Tuesday, 22 March 2011

#3: Miking an amplifier

Last weekend, I was helping a friend record a few songs at the lab/studio, and we decided to revisit a microphone experiment we had tried last year. This time around we compared the frequency responses of two microphones and two miking positions. Here's what we found.

We recorded an amplified Rhodes piano using two Shure SM57 and two Rode NT5 microphones. The first SM57/NT5 pair (placed side-by-side) was aimed directly at the centre of the amplifier's speaker cone, a few centimetres from the amp face. The second pair was placed roughly 15 cm below the speaker centre, aiming upward at about 45 degrees.

The performance was recorded with Reaper (Cockos) using all four microphones simultaneously. Each track was then fed into MATLAB to calculate the power spectrum (i.e., the power levels across different frequencies), which was then normalized (for a more straight-forward comparison) and plotted in Excel.

Here are the results! Each of the four spectra is plotted twice; this way, we'll be able to see the different mic and position comparisons more easily. Now, one thing that's immediately clear is that the recorded song was in the key of A! How do we know that? Well, there are nice big peaks around 110, 220, 440, and, to a lesser extent, 880 Hz. Each of these frequencies corresponds to a different octave of the note A. (The peaks also give us four clear points of comparison.)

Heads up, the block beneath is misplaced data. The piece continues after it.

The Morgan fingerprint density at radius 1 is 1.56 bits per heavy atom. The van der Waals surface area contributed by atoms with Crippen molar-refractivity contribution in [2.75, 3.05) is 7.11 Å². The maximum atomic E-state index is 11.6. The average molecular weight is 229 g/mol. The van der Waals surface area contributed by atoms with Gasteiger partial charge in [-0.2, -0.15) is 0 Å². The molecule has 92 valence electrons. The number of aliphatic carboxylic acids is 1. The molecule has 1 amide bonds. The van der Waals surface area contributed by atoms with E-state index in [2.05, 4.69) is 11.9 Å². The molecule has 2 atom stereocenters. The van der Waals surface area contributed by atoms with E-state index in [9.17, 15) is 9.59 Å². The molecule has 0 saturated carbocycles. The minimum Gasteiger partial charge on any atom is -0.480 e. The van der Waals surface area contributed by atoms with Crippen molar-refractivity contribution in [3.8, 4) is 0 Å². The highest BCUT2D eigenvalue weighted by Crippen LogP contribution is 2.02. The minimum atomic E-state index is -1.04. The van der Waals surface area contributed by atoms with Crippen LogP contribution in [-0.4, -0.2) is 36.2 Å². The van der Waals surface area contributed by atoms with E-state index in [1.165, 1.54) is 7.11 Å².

Microphones. First, let's look at the microphone results. Regardless of position, we see a couple trends: the upper bass range (roughly 160–250 Hz) is stronger for the SM57, whereas the NT5 is more sensitive to the low-mids (roughly everything above 250 Hz on these plots). When the mic is positioned directly at the centre, the SM57 continues its sensitivity from the upper bass range all the way down, but when angled the NT5 is more sensitive to lower frequencies.

Positions. From the plots below, we can see that for both microphones angled placement emphases the upper bass range (about 160–250 Hz) and centre placement emphases the low-mids (250 Hz and up). On the low end of things, around the 110 Hz peak, the two microphones respond differently to positioning: the sensitivity of the SM57 to low frequencies drops dramatically with angled placement. The low-range response of the NT5 is much less sensitive to changes in angle.

So, what's the verdict?
  • The SM57 has stronger low-frequency response (we can say it's warmer), and the NT5 is more sensitive to higher frequencies—it gives a brighter sound.
  • Angled microphone placement contributes to a warmer sound, whereas centre (i.e., "straight-on") placement produces a brighter sound.
  • For the NT5, the low-end response is similar for both placements, but the SM57 experiences a significant drop in low-end response for angled placement.

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